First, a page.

Jaws dropped in North Carolina and around the nation recently when Gov. "Mayor Pat" McCrory talked about higher education on a radio show hosted by Bill Bennett, former Reagan education secretary, hypocritical moralizer and admitted gambling addict.
Their exchange was sadly revealing, as the two beneficiaries of liberal arts education bowed to their party's aggressive Know Nothing wing. McCrory and Bennett belittled liberal arts college curricula and mocked the idea of taxpayers footing the bill for such high-falutin' college courses as philosophy, gender studies and other egghead interests. Bennett, who has a Ph.D. in philosophy from a public college, asked McCrory, "How many Ph.D.'s in philosophy do I need to subsidize?" The governor agreed and then announced that he planned to change the way education money is given to N.C. universities and community colleges. From now on, McCrory proclaimed, subsidies would be geared toward classes that will "get someone a job" rather than, he implied, silly academic subjects popular with layabouts and weirdos. Newspapers in this state and elsewhere had a field day denouncing the governor's ideas, and educators fell into justifiable fits of apoplexy.
I was troubled by Gov. Babbitt's comments, but not exactly astonished. The public level of surprise at McCrory's comments was itself surprising, until I remembered that people outside Charlotte haven't seen Hizzoner at work before. McCrory has always subscribed to the right's idea that the main purpose of government is to promote commerce and increase business profits. For Pat and Friends, commerce is nothing less than the prism through which they view life and filter their politics. All other interests and worldviews — for instance, education, social justice, equality, ensuring a level playing field for all citizens — are but fleeting fancies and quirks of life to the right's commerce fetishists. What's more, McCrory has too often been appallingly incurious toward anything outside his own straitlaced, unimaginative experience, aka White FratBoy World. Local arts supporters still remember, often bitterly, the time in 2004 when then-Mayor McCrory made an ass of himself by "critiquing" some of the planned artworks for various light-rail transit stops. As usual, he gave off a bubble-entrapped yuppie-dullard vibe, simultaneously making fun of any artwork he didn't understand and coming across as a hopeless philistine.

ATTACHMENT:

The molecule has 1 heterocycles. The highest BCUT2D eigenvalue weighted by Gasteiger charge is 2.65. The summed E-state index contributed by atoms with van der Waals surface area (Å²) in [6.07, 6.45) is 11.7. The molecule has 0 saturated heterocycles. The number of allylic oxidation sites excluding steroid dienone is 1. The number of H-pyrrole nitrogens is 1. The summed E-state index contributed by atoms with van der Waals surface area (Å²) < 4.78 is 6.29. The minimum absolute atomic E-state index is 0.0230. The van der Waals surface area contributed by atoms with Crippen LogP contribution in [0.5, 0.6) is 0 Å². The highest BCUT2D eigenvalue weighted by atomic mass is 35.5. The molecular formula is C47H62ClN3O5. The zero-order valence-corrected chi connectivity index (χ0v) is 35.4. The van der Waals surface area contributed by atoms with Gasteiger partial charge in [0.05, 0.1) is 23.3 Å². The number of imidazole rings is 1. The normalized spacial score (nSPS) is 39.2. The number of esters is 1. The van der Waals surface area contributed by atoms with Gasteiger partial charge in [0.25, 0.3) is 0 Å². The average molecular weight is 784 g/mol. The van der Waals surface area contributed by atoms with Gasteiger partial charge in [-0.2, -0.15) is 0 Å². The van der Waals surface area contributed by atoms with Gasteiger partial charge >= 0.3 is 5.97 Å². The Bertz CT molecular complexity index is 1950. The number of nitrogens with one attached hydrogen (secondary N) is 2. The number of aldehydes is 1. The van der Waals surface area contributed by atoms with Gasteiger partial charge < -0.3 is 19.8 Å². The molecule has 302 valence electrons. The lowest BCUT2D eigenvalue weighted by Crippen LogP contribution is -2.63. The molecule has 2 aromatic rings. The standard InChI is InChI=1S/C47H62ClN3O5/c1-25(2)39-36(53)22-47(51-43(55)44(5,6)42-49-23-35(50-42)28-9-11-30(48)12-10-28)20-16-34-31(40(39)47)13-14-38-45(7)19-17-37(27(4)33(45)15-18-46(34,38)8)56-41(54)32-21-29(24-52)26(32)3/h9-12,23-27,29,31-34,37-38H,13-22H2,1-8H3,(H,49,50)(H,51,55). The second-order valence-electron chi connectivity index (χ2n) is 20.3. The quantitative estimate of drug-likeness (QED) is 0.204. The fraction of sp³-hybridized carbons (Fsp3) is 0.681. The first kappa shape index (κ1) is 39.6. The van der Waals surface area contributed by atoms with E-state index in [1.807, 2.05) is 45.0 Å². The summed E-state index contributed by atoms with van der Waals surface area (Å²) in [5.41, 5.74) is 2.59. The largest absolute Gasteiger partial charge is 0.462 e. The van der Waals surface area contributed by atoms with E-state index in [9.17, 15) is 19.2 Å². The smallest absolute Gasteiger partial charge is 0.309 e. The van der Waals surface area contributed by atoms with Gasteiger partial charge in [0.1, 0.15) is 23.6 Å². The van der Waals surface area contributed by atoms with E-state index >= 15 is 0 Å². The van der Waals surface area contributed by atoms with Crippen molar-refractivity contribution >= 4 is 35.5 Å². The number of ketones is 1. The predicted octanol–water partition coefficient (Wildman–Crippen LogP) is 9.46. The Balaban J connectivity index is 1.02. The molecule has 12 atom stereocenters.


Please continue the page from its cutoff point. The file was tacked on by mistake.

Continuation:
What makes the governor's narrowly focused views so damaging, specifically on education funding, is that they're so utterly wrong in various ways. McCrory and his tea party-ish allies see education merely as job prep, not as possible groundwork for an active intellectual life or public involvement. And as the president of Macalester College, Brian Rosenberg, noted last week, a student's career path can't be predicted by her/his area of study anyway. Not to mention that no one can predict where the jobs will be in 10 or 20 years in any case. Moreover, today's most pressing American education/jobs deficiency — "STEM" graduates (science, technology, engineering and mathematics) — actually calls for more liberal arts, not less. Rosenberg points out that, per capita, liberal arts colleges send the most students into graduate training in the STEM disciplines. So to sum up simply, McCrory doesn't know what he's talking about.
It would be great if McCrory's nonsensical opinions regarding higher education were the only, or even the biggest, concern about his new administration in Raleigh. The distressing truth, however, is that many citizens of this state — at least the ones who aren't tea partiers, wealthy and/or white — are in for a rough ride.
I wrote recently that the best we could expect from a McCrory regime — an outfit that's loaded with GOP kingpin Art Pope and his sundry Pope-ists — would be for the formerly moderate Charlotte mayor to temper his party's angry, itchy rightwing extremists. Well, I'm choking on even that small slice of optimism now, as McCrory not only hasn't shown any interest in restraining the GOP's far-right crazies, he's quickly settled into the role of head cheerleader for the radical, short-sighted and destructive bills his legislative buddies are ramming through the General Assembly.
Again, it's going to be tough going with McCrory and his new far-right buddies in power, and this writer plans to keep a close eye on these limited-vision, business-subservient louts as they go about taking apart a state that was once the progressive pride of the South. No wonder Garrison Keillor called today's brand of Republicans, "Nihilists in golf pants." If only someone could slip some information onto McCrory's night table that might introduce him to another way of seeing things, maybe a primer on "Life Outside the Southern Business/Politics Matrix." It would do us all a lot of good.
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